“I have often had to delete obscene material from my cell phone and warn a classmate or contact from sending me such things, but sometimes they just keep sending them until I block them,” she says.

She reckons that a national dialogue regarding sexual harassment on our social media ought to be encouraged.

Ms Jane Godia, an editor at The African Woman and Child Feature Services, who provides services to girls who have been victims of such indecent acts, says the issue runs deeper, and lack of sex education in schools and general community awareness are major contributors to this moral decay.

Most sexual harassment cases the organisation handles, she notes, are perpetrated by older men on girls who are young and defenceless.

“The behaviour violates the girl’s dignity, and she ends up feeling humiliated, degraded and threatened,” Ms Godia notes. She adds: “The cases we have dealt with often involve someone who has more power, like an older relative, a neighbour, a stranger, or even teachers.”

The young girls, she adds, are often weak and lacking the ability to control the dynamics. “Most of them don’t even have the capacity to make informed decisions,” she says.

While there are policies that penalise sexual harassment in public spaces, many cases are still under-reported. According to Ms Godia, it is the prerogative of the person on the receiving end to decide whether the indecent acts are offensive.

Many times, however, the victims are not in a position to decide whether what they have suffered is sexual harassment. This results in situations where most cases go unreported, thus normalising the behaviour.

No outright evidence

“The problem has become so entrenched in society that even though acts like catcalling are proscribed by the Sexual Offences Act (2006), reporting and getting a prosecution is a big challenge. In most cases there’s no outright evidence of sexual harassment.”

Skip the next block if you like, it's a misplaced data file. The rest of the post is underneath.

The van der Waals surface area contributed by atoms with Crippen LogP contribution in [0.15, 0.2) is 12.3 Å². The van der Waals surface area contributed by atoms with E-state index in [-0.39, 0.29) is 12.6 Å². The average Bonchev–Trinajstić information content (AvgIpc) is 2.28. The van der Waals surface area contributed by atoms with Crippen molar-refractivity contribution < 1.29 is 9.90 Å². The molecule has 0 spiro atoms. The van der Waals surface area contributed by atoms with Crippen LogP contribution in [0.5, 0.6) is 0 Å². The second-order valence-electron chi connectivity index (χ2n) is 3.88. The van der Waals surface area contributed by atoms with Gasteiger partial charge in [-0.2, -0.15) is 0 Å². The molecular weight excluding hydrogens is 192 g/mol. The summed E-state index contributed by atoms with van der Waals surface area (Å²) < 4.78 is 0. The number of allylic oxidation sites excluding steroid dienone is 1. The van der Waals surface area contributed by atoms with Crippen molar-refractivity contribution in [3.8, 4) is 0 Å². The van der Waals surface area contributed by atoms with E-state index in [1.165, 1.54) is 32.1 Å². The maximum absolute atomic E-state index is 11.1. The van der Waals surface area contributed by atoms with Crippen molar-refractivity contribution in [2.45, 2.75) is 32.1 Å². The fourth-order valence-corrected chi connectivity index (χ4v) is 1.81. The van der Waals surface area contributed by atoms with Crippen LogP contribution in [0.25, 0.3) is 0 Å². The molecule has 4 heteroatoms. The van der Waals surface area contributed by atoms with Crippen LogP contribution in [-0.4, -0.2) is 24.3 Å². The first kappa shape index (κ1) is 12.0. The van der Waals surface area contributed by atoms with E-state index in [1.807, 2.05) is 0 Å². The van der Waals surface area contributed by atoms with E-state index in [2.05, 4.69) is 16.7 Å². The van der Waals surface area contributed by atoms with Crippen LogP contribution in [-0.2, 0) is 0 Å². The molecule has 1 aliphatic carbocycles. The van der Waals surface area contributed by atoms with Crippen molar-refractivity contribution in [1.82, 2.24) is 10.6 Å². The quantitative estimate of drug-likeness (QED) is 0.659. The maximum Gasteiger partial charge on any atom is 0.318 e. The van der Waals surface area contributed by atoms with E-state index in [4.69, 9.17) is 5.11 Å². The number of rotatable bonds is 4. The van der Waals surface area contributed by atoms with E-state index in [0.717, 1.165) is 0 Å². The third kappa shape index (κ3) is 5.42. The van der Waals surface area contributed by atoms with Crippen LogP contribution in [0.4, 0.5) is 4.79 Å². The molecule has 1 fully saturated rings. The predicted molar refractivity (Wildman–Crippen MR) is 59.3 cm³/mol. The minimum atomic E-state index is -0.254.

She says because of this, many cases go unreported and perpetrators carry on unchallenged. She, however, adds that the organisation has been working with police officers to try and put in place mechanisms that make the process of reporting easier and safer for victims.

According to Ms Godia, the problem is with the society. “Are we as a society ready to deal with this problem, which in most cases, is usually the genesis of more serious sexual crimes like defilement and rape? That is the question we need to ask ourselves as a community.”

According to the international survey involving Kenya, the UK, India and Brazil, three quarters of the respondents claimed to have been exposed to some form of sexual harassment in the same period.

The study involving 2,560 young people aged 14 to 21 years, and aimed at uncovering when and where exposure to misogyny begins, and how widespread experiences of sexual harassment are during adolescence, found that girls in Kenya were the most likely to face harassment, with 74 per cent saying they had been exposed to it in the last six months.

Girls in Brazil, India and the UK followed at 64, 57 and 48 per cent, respectively.

UK-based charity, ActionAid, which commissioned the survey, found that girls in Kenya were the most likely to encounter inappropriate sexual behaviour.